... that must be read. First, it must be read by all schoolmasters, from the head-master of Eton to the head of the humblest board-school in the country. No man is fit to train English boys to fulfil their duties as Englishmen who has not marked, learned, and inwardly digested it. Secondly, it must be read by every Englishman and Englishwoman who wishes to be worthy of that name. It is no hard or irksome task to which ...
— Lessons of the war with Spain and other articles • Alfred T. Mahan

... once more, and seemed to lose herself in a fit of abstraction so profound that she was conscious of nothing around her. Gualtier sat regarding her silently, and wondering whither her thoughts were tending. A long time passed. The surf was rolling ...
— The Cryptogram - A Novel • James De Mille

... "do tell me the name of your hatter in London. Delions failed me at the last moment, and I have not a hat fit for the ...
— Peter Ruff and the Double Four • E. Phillips Oppenheim

... President of the United States, by virtue of the power in me vested as Commander-in-Chief of the Army and Navy of the United States in time of actual armed rebellion against the authority and government of the United States, and as a fit and necessary war measure for suppressing said rebellion, do, on this 1st day of January, A. D. 1863, and in accordance with my purpose so to do, publicly proclaimed for the full period of one hundred ...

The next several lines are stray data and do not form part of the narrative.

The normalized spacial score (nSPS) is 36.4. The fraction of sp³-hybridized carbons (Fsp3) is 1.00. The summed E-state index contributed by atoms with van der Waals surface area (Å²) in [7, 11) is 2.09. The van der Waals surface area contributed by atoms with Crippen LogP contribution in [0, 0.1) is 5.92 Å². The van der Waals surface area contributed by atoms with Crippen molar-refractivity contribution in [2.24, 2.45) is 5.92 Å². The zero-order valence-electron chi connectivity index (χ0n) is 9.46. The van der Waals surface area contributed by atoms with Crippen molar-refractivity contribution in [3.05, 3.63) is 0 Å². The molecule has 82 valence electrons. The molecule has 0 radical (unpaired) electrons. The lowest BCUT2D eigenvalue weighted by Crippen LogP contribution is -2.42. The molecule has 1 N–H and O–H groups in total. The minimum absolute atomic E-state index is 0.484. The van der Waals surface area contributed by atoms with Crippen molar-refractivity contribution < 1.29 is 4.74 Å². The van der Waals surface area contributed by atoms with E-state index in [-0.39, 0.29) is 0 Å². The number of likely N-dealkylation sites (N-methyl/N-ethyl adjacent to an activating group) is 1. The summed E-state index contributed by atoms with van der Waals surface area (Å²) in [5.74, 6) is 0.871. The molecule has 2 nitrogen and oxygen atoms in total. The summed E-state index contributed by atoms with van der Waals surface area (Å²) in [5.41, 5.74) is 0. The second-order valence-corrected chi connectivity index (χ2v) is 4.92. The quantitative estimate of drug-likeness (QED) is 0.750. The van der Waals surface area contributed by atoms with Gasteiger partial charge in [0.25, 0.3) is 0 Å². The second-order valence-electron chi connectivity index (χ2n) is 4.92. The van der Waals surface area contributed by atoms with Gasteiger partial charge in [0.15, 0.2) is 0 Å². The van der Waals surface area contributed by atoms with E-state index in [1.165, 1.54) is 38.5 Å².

— The Papers And Writings Of Abraham Lincoln, Complete - Constitutional Edition • Abraham Lincoln

... giant who had admitted us stood staring at King, his long, strong fingers twitching. In his own good time King turned and saw fit to ...
— Caves of Terror • Talbot Mundy

... charged with forwardness than neglect Indecision did the work of indolence Indignant that heretics had been suffered to hang Informer, in case of conviction, should be entitled to one half Inquisition was not a fit subject for a compromise Inquisition of the Netherlands is much more pitiless Insane cruelty, both in the cause of the Wrong and the Right Insinuate that his orders had been hitherto misunderstood Insinuating suspicions when ...
— The Rise of the Dutch Republic, 1555-1566 • John Lothrop Motley

... Archbishop of Canterbury. Those were the three sources from which the licence to practice came in that day. There was no central authority, there was nothing to prevent any one of those licensing authorities from granting a licence to any one upon any conditions it thought fit. The examination might be a sham, the curriculum might be a sham, the certificate might be bought and sold like anything in a shop; or, on the other hand, the examination might be fairly good and the diploma correspondingly valuable; but there was not the smallest guarantee, except ...
— Science & Education • Thomas H. Huxley

... craven faith, as you see fit to call it, Could be transplanted to your virgin soil,— I know full well, there would spring forth a mass Of flowers so luxuriant as to ...
— Early Plays - Catiline, The Warrior's Barrow, Olaf Liljekrans • Henrik Ibsen